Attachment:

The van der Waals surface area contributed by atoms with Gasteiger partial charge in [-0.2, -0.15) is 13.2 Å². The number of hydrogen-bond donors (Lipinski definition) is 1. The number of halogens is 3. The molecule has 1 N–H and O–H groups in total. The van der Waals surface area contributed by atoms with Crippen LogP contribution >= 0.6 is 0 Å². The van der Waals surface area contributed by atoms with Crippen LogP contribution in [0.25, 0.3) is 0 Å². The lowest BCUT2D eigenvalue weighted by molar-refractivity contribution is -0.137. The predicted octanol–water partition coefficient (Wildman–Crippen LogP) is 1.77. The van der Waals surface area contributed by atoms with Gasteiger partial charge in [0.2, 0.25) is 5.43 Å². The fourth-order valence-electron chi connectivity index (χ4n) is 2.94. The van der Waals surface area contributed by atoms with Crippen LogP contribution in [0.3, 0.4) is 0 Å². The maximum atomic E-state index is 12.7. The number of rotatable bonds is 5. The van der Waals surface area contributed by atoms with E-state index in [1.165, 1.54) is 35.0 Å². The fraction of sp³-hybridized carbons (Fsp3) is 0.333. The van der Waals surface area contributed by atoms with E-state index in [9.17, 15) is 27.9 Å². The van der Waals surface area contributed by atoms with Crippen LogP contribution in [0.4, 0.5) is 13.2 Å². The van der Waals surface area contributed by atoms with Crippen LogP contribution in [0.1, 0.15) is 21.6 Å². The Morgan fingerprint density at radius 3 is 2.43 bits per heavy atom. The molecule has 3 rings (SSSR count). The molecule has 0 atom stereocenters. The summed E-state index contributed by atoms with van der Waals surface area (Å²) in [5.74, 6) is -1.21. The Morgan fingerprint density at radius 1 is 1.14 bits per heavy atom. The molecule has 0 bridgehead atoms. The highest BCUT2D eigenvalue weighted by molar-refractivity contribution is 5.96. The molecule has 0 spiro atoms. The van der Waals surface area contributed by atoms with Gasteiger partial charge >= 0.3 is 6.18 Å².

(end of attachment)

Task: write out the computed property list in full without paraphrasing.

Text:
The van der Waals surface area contributed by atoms with Gasteiger partial charge in [-0.2, -0.15) is 13.2 Å². The number of hydrogen-bond donors (Lipinski definition) is 1. The number of halogens is 3. The molecule has 1 N–H and O–H groups in total. The van der Waals surface area contributed by atoms with Crippen LogP contribution >= 0.6 is 0 Å². The van der Waals surface area contributed by atoms with Crippen LogP contribution in [0.25, 0.3) is 0 Å². The lowest BCUT2D eigenvalue weighted by molar-refractivity contribution is -0.137. The predicted octanol–water partition coefficient (Wildman–Crippen LogP) is 1.77. The van der Waals surface area contributed by atoms with Gasteiger partial charge in [0.2, 0.25) is 5.43 Å². The fourth-order valence-electron chi connectivity index (χ4n) is 2.94. The van der Waals surface area contributed by atoms with Crippen LogP contribution in [0.3, 0.4) is 0 Å². The maximum atomic E-state index is 12.7. The number of rotatable bonds is 5. The van der Waals surface area contributed by atoms with E-state index in [1.165, 1.54) is 35.0 Å². The fraction of sp³-hybridized carbons (Fsp3) is 0.333. The van der Waals surface area contributed by atoms with E-state index in [9.17, 15) is 27.9 Å². The van der Waals surface area contributed by atoms with Crippen LogP contribution in [0.4, 0.5) is 13.2 Å². The van der Waals surface area contributed by atoms with Crippen LogP contribution in [0.1, 0.15) is 21.6 Å². The Morgan fingerprint density at radius 3 is 2.43 bits per heavy atom. The molecule has 3 rings (SSSR count). The molecule has 0 atom stereocenters. The summed E-state index contributed by atoms with van der Waals surface area (Å²) in [5.74, 6) is -1.21. The Morgan fingerprint density at radius 1 is 1.14 bits per heavy atom. The molecule has 0 bridgehead atoms. The highest BCUT2D eigenvalue weighted by molar-refractivity contribution is 5.96. The molecule has 0 spiro atoms. The van der Waals surface area contributed by atoms with Gasteiger partial charge >= 0.3 is 6.18 Å².